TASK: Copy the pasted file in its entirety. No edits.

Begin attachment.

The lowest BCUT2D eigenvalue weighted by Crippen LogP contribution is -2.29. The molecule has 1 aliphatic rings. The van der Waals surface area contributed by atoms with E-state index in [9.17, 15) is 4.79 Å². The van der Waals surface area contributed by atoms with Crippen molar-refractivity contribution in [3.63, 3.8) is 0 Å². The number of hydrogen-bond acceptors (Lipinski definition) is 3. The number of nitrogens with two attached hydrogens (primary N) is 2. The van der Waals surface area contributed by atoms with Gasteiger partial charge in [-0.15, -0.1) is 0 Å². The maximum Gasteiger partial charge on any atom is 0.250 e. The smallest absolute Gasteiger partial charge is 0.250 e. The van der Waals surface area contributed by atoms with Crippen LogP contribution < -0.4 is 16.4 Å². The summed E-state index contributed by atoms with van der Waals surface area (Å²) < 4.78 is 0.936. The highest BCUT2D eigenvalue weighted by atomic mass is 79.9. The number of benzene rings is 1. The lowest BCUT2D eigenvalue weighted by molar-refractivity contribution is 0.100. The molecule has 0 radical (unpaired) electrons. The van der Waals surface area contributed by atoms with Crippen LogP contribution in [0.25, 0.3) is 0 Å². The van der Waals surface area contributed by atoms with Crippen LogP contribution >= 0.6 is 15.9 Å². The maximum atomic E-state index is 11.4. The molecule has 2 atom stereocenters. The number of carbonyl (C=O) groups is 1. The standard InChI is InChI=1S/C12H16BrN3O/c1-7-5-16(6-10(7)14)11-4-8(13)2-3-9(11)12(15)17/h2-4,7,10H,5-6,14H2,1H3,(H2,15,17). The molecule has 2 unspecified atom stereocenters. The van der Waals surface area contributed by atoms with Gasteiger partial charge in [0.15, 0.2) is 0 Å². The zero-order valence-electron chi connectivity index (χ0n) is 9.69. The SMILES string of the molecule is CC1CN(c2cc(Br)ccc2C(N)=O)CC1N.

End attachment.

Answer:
The lowest BCUT2D eigenvalue weighted by Crippen LogP contribution is -2.29. The molecule has 1 aliphatic rings. The van der Waals surface area contributed by atoms with E-state index in [9.17, 15) is 4.79 Å². The van der Waals surface area contributed by atoms with Crippen molar-refractivity contribution in [3.63, 3.8) is 0 Å². The number of hydrogen-bond acceptors (Lipinski definition) is 3. The number of nitrogens with two attached hydrogens (primary N) is 2. The van der Waals surface area contributed by atoms with Gasteiger partial charge in [-0.15, -0.1) is 0 Å². The maximum Gasteiger partial charge on any atom is 0.250 e. The smallest absolute Gasteiger partial charge is 0.250 e. The van der Waals surface area contributed by atoms with Crippen LogP contribution < -0.4 is 16.4 Å². The summed E-state index contributed by atoms with van der Waals surface area (Å²) < 4.78 is 0.936. The highest BCUT2D eigenvalue weighted by atomic mass is 79.9. The number of benzene rings is 1. The lowest BCUT2D eigenvalue weighted by molar-refractivity contribution is 0.100. The molecule has 0 radical (unpaired) electrons. The van der Waals surface area contributed by atoms with Crippen LogP contribution in [0.25, 0.3) is 0 Å². The van der Waals surface area contributed by atoms with Crippen LogP contribution >= 0.6 is 15.9 Å². The maximum atomic E-state index is 11.4. The molecule has 2 atom stereocenters. The number of carbonyl (C=O) groups is 1. The standard InChI is InChI=1S/C12H16BrN3O/c1-7-5-16(6-10(7)14)11-4-8(13)2-3-9(11)12(15)17/h2-4,7,10H,5-6,14H2,1H3,(H2,15,17). The molecule has 2 unspecified atom stereocenters. The van der Waals surface area contributed by atoms with Gasteiger partial charge in [0.15, 0.2) is 0 Å². The zero-order valence-electron chi connectivity index (χ0n) is 9.69. The SMILES string of the molecule is CC1CN(c2cc(Br)ccc2C(N)=O)CC1N.